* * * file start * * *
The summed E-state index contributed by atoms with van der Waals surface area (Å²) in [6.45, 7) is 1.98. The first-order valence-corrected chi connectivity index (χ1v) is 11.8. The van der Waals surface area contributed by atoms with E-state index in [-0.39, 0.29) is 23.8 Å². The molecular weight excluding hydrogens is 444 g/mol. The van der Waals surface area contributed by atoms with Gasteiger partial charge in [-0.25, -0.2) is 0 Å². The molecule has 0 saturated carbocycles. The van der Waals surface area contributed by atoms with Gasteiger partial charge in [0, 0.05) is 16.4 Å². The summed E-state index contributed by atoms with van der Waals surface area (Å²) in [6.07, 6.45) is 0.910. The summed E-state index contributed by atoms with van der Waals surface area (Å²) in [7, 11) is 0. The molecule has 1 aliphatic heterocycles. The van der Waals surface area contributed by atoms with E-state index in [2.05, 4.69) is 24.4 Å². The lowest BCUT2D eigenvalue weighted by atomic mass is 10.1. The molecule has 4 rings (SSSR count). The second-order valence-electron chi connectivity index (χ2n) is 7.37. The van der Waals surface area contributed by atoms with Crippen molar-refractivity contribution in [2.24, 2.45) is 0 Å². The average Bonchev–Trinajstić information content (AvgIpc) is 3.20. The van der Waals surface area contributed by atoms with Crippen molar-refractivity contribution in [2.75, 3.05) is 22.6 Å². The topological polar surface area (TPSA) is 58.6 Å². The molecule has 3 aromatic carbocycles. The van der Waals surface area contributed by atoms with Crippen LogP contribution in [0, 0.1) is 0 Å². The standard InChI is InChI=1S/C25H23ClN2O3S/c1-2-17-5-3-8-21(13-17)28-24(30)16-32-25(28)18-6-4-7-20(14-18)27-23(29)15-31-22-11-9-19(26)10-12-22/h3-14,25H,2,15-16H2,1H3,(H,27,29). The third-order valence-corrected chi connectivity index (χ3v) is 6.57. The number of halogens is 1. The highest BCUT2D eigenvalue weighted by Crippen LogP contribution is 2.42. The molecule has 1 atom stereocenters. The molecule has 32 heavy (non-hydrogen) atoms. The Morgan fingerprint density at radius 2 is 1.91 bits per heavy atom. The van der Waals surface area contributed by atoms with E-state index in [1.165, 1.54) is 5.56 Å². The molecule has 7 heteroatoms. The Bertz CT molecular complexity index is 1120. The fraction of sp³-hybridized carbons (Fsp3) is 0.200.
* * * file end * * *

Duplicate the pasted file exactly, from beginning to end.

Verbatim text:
The summed E-state index contributed by atoms with van der Waals surface area (Å²) in [6.45, 7) is 1.98. The first-order valence-corrected chi connectivity index (χ1v) is 11.8. The van der Waals surface area contributed by atoms with E-state index in [-0.39, 0.29) is 23.8 Å². The molecular weight excluding hydrogens is 444 g/mol. The van der Waals surface area contributed by atoms with Gasteiger partial charge in [-0.25, -0.2) is 0 Å². The molecule has 0 saturated carbocycles. The van der Waals surface area contributed by atoms with Gasteiger partial charge in [0, 0.05) is 16.4 Å². The summed E-state index contributed by atoms with van der Waals surface area (Å²) in [6.07, 6.45) is 0.910. The summed E-state index contributed by atoms with van der Waals surface area (Å²) in [7, 11) is 0. The molecule has 1 aliphatic heterocycles. The van der Waals surface area contributed by atoms with E-state index in [2.05, 4.69) is 24.4 Å². The lowest BCUT2D eigenvalue weighted by atomic mass is 10.1. The molecule has 4 rings (SSSR count). The second-order valence-electron chi connectivity index (χ2n) is 7.37. The van der Waals surface area contributed by atoms with Crippen molar-refractivity contribution in [2.24, 2.45) is 0 Å². The average Bonchev–Trinajstić information content (AvgIpc) is 3.20. The van der Waals surface area contributed by atoms with Crippen molar-refractivity contribution in [2.75, 3.05) is 22.6 Å². The topological polar surface area (TPSA) is 58.6 Å². The molecule has 3 aromatic carbocycles. The van der Waals surface area contributed by atoms with Crippen LogP contribution in [0, 0.1) is 0 Å². The standard InChI is InChI=1S/C25H23ClN2O3S/c1-2-17-5-3-8-21(13-17)28-24(30)16-32-25(28)18-6-4-7-20(14-18)27-23(29)15-31-22-11-9-19(26)10-12-22/h3-14,25H,2,15-16H2,1H3,(H,27,29). The third-order valence-corrected chi connectivity index (χ3v) is 6.57. The number of halogens is 1. The highest BCUT2D eigenvalue weighted by Crippen LogP contribution is 2.42. The molecule has 1 atom stereocenters. The molecule has 32 heavy (non-hydrogen) atoms. The Morgan fingerprint density at radius 2 is 1.91 bits per heavy atom. The van der Waals surface area contributed by atoms with E-state index in [1.165, 1.54) is 5.56 Å². The molecule has 7 heteroatoms. The Bertz CT molecular complexity index is 1120. The fraction of sp³-hybridized carbons (Fsp3) is 0.200.